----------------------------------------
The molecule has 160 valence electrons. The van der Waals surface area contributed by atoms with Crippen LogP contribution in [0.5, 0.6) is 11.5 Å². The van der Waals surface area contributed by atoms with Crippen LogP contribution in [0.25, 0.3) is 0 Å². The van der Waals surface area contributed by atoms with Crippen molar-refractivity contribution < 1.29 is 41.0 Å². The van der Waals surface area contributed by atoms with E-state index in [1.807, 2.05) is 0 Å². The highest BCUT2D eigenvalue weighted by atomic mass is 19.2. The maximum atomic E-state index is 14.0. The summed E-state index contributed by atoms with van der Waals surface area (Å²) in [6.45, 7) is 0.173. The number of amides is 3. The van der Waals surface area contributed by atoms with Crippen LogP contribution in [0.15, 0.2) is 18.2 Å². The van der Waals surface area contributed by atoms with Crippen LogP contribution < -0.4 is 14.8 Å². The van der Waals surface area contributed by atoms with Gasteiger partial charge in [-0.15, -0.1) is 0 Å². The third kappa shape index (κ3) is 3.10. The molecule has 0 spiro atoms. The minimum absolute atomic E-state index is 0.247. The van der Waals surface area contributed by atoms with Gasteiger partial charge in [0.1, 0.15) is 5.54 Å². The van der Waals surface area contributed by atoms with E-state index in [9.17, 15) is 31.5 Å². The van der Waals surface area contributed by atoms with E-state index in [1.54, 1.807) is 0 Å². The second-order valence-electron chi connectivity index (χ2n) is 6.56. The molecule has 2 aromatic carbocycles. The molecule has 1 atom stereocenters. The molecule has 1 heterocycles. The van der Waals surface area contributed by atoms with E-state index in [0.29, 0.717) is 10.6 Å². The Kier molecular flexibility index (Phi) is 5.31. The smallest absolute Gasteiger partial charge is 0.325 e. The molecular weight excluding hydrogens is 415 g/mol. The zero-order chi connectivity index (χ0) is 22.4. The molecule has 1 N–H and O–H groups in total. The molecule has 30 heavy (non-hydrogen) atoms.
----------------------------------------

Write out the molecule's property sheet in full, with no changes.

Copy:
The molecule has 160 valence electrons. The van der Waals surface area contributed by atoms with Crippen LogP contribution in [0.5, 0.6) is 11.5 Å². The van der Waals surface area contributed by atoms with Crippen LogP contribution in [0.25, 0.3) is 0 Å². The van der Waals surface area contributed by atoms with Crippen molar-refractivity contribution < 1.29 is 41.0 Å². The van der Waals surface area contributed by atoms with E-state index in [1.807, 2.05) is 0 Å². The highest BCUT2D eigenvalue weighted by atomic mass is 19.2. The maximum atomic E-state index is 14.0. The summed E-state index contributed by atoms with van der Waals surface area (Å²) in [6.45, 7) is 0.173. The number of amides is 3. The van der Waals surface area contributed by atoms with Crippen LogP contribution in [0.15, 0.2) is 18.2 Å². The van der Waals surface area contributed by atoms with Crippen LogP contribution < -0.4 is 14.8 Å². The van der Waals surface area contributed by atoms with Gasteiger partial charge in [-0.15, -0.1) is 0 Å². The third kappa shape index (κ3) is 3.10. The molecule has 0 spiro atoms. The minimum absolute atomic E-state index is 0.247. The van der Waals surface area contributed by atoms with Gasteiger partial charge in [0.1, 0.15) is 5.54 Å². The van der Waals surface area contributed by atoms with E-state index in [9.17, 15) is 31.5 Å². The van der Waals surface area contributed by atoms with E-state index in [1.54, 1.807) is 0 Å². The second-order valence-electron chi connectivity index (χ2n) is 6.56. The molecule has 2 aromatic carbocycles. The molecule has 1 atom stereocenters. The molecule has 1 heterocycles. The van der Waals surface area contributed by atoms with E-state index in [0.29, 0.717) is 10.6 Å². The Kier molecular flexibility index (Phi) is 5.31. The smallest absolute Gasteiger partial charge is 0.325 e. The molecular weight excluding hydrogens is 415 g/mol. The zero-order chi connectivity index (χ0) is 22.4. The molecule has 1 N–H and O–H groups in total. The molecule has 30 heavy (non-hydrogen) atoms.